Trusting the truth

Trust is not a word one often associates with documentary photography, writes Sean O'Toole.

First Published in

Truth, certainly, but not trust. The work of the photographic team Adam Broomberg and Oliver Chanarin squarely confront this notion. "Documentary photography is also a style," explains South African-born Broomberg. It is a small statement with big import. In his work, The Decisive Moment (1952), Henri Cartier-Bresson defined photography's decisive moment as "the simultaneous recognition, in a fraction of a second, of the significance of an event as well as the precise organisation of forms which gives that event its proper expression". This statement, by one of the founders of Magnum picture agency, is now entrenched as the mantra of photojournalists worldwide. Looking at Broomberg and Chanarin's impressive portfolio of work for the Italian publication Colors, it is clear that they have a completely different conception of the documentary image. Says Broomberg: "All we're doing is giving people warning, letting them represent themselves instead of pretending to catch the 'defining moment' that speaks the unwitting truth. Point is we're being self-conscious about our intervention, about the fact that it is a mediated truth."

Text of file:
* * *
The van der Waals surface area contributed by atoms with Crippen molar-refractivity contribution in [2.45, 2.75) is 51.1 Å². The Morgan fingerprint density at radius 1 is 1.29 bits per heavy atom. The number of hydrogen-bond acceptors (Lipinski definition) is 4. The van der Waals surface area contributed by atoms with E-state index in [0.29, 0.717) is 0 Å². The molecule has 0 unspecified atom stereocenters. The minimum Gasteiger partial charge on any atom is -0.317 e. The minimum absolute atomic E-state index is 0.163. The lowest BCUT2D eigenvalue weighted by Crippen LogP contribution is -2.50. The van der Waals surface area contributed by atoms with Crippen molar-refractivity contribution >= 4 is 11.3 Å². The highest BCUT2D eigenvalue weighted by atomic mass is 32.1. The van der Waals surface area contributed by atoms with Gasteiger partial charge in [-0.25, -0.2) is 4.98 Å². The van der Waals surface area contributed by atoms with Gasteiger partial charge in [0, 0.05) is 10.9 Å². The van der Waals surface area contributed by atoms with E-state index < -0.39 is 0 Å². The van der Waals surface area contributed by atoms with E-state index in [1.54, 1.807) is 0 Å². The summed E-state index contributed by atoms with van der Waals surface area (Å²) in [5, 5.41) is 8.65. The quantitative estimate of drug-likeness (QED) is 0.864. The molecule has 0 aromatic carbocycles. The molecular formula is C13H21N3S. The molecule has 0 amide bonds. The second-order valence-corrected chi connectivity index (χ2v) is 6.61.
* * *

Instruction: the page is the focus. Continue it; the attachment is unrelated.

Adam Broomberg and Oliver Chanarin's images have been widely published internationally. Their print monograph, Trust, documents the work they presented on a solo show at the Hasselblad Centre in Gothenburg, Sweden. Currently creative editors of Colors magazine, the duo have previously exhibited work at London's Photographers Gallery, as well as Bradford's National Museum of Photography, Film & Television.